Now, what is the difference between the two? How does one determine whether a law is just or unjust? A just law is a man made code that squares with the moral law or the law of God. An unjust law is a code that is out of harmony with the moral law. To put it in the terms of St. Thomas Aquinas: An unjust law is a human law that is not rooted in eternal law and natural law. Any law that uplifts human personality is just. Any law that degrades human personality is unjust. All segregation statutes are unjust because segregation distorts the soul and damages the personality. It gives the segregator a false sense of superiority and the segregated a false sense of inferiority. Segregation, to use the terminology of the Jewish philosopher Martin Buber, substitutes an "I it" relationship for an "I thou" relationship and ends up relegating persons to the status of things. Hence segregation is not only politically, economically and sociologically unsound, it is morally wrong and sinful. Paul Tillich has said that sin is separation. Is not segregation an existential expression of man's tragic separation, his awful estrangement, his terrible sinfulness? Thus it is that I can urge men to obey the 1954 decision of the Supreme Court, for it is morally right; and I can urge them to disobey segregation ordinances, for they are morally wrong.
Let us consider a more concrete example of just and unjust laws. An unjust law is a code that a numerical or power majority group compels a minority group to obey but does not make binding on itself. This is difference made legal. By the same token, a just law is a code that a majority compels a minority to follow and that it is willing to follow itself. This is sameness made legal. Let me give another explanation. A law is unjust if it is inflicted on a minority that, as a result of being denied the right to vote, had no part in enacting or devising the law. Who can say that the legislature of Alabama which set up that state's segregation laws was democratically elected? Throughout Alabama all sorts of devious methods are used to prevent Negroes from becoming registered voters, and there are some counties in which, even though Negroes constitute a majority of the population, not a single Negro is registered. Can any law enacted under such circumstances be considered democratically structured?
Sometimes a law is just on its face and unjust in its application. For instance, I have been arrested on a charge of parading without a permit. Now, there is nothing wrong in having an ordinance which requires a permit for a parade. But such an ordinance becomes unjust when it is used to maintain segregation and to deny citizens the First-Amendment privilege of peaceful assembly and protest.
I hope you are able to see the distinction I am trying to point out. In no sense do I advocate evading or defying the law, as would the rabid segregationist. That would lead to anarchy. One who breaks an unjust law must do so openly, lovingly, and with a willingness to accept the penalty. I submit that an individual who breaks a law that conscience tells him is unjust, and who willingly accepts the penalty of imprisonment in order to arouse the conscience of the community over its injustice, is in reality expressing the highest respect for law.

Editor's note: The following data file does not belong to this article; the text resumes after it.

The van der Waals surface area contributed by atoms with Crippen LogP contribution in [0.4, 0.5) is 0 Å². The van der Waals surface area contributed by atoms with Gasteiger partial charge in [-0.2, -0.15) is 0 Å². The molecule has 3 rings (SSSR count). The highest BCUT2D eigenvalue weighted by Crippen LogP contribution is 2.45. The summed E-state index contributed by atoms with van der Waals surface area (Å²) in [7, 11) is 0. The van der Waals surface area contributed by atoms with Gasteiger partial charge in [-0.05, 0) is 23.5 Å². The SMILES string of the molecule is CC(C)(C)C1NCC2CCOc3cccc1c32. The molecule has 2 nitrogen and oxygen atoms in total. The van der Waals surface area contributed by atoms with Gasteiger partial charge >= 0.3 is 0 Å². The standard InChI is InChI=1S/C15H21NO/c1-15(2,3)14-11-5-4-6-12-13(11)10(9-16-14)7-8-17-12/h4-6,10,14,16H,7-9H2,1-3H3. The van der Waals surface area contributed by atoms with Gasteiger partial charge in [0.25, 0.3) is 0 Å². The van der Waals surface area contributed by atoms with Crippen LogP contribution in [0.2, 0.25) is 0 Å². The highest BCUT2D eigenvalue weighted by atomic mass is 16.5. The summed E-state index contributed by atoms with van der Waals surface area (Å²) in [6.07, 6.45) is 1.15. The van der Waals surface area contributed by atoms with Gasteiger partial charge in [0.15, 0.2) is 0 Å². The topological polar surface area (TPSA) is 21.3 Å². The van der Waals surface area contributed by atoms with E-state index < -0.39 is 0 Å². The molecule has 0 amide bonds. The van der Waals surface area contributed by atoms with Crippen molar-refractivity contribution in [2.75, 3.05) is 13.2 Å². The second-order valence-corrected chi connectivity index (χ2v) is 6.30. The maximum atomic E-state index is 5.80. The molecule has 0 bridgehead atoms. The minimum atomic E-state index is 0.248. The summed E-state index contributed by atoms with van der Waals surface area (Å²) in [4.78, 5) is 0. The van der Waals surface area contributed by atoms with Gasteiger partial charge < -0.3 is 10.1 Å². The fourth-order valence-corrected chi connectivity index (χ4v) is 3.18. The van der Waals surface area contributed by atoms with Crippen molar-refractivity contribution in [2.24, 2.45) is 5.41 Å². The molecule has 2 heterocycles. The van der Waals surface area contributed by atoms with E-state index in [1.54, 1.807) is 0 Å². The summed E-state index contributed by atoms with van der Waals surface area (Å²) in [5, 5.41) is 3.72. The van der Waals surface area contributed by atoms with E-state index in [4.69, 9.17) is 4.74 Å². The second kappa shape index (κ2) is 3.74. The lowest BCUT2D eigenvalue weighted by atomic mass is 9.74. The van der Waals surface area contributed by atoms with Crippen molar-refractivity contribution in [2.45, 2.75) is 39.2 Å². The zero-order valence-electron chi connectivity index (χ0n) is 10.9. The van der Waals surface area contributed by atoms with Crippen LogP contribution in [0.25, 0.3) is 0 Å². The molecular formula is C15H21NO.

Of course, there is nothing new about this kind of civil disobedience. It was evidenced sublimely in the refusal of Shadrach, Meshach and Abednego to obey the laws of Nebuchadnezzar, on the ground that a higher moral law was at stake. It was practiced superbly by the early Christians, who were willing to face hungry lions and the excruciating pain of chopping blocks rather than submit to certain unjust laws of the Roman Empire. To a degree, academic freedom is a reality today because Socrates practiced civil disobedience. In our own nation, the Boston Tea Party represented a massive act of civil disobedience.
We should never forget that everything Adolf Hitler did in Germany was "legal" and everything the Hungarian freedom fighters did in Hungary was "illegal." It was "illegal" to aid and comfort a Jew in Hitler's Germany. Even so, I am sure that, had I lived in Germany at the time, I would have aided and comforted my Jewish brothers. If today I lived in a Communist country where certain principles dear to the Christian faith are suppressed, I would openly advocate disobeying that country's antireligious laws.

Tuesday, December 1, 2009

Lost in the Public Woods

Conventional wisdom says that what happens on the streets adjacent to Tiger Wood's house stays in Tiger Wood's house. That is, whether Tiger crashed his car and his wife heroically tried to pull him out of the back window of his SUV (instead of the windshield, driver's side or passenger side windows or doors) to save him or she was actually trying to knock his head off with a golf club because he had an affair is none of our business.

But I think it is our business. It's our Nike, Buick, Gillette, General Mills business. Sort of.

Tiger has been good about not thinking that, because he is really good at golf,  he is also really good at politics, and I appreciate that. Still, he, like most great sports athletes, has profited, not from his golf winnings as much as his endorsements. He's traded on his fame, and it made him a lot of money. I don't really think it's fair for him or for any other celebrity to use the public's interest in their lives and personalities to make money when it's convenient, only to later argue that the public should stay out of their private life when the public scrutiny is inconvenient.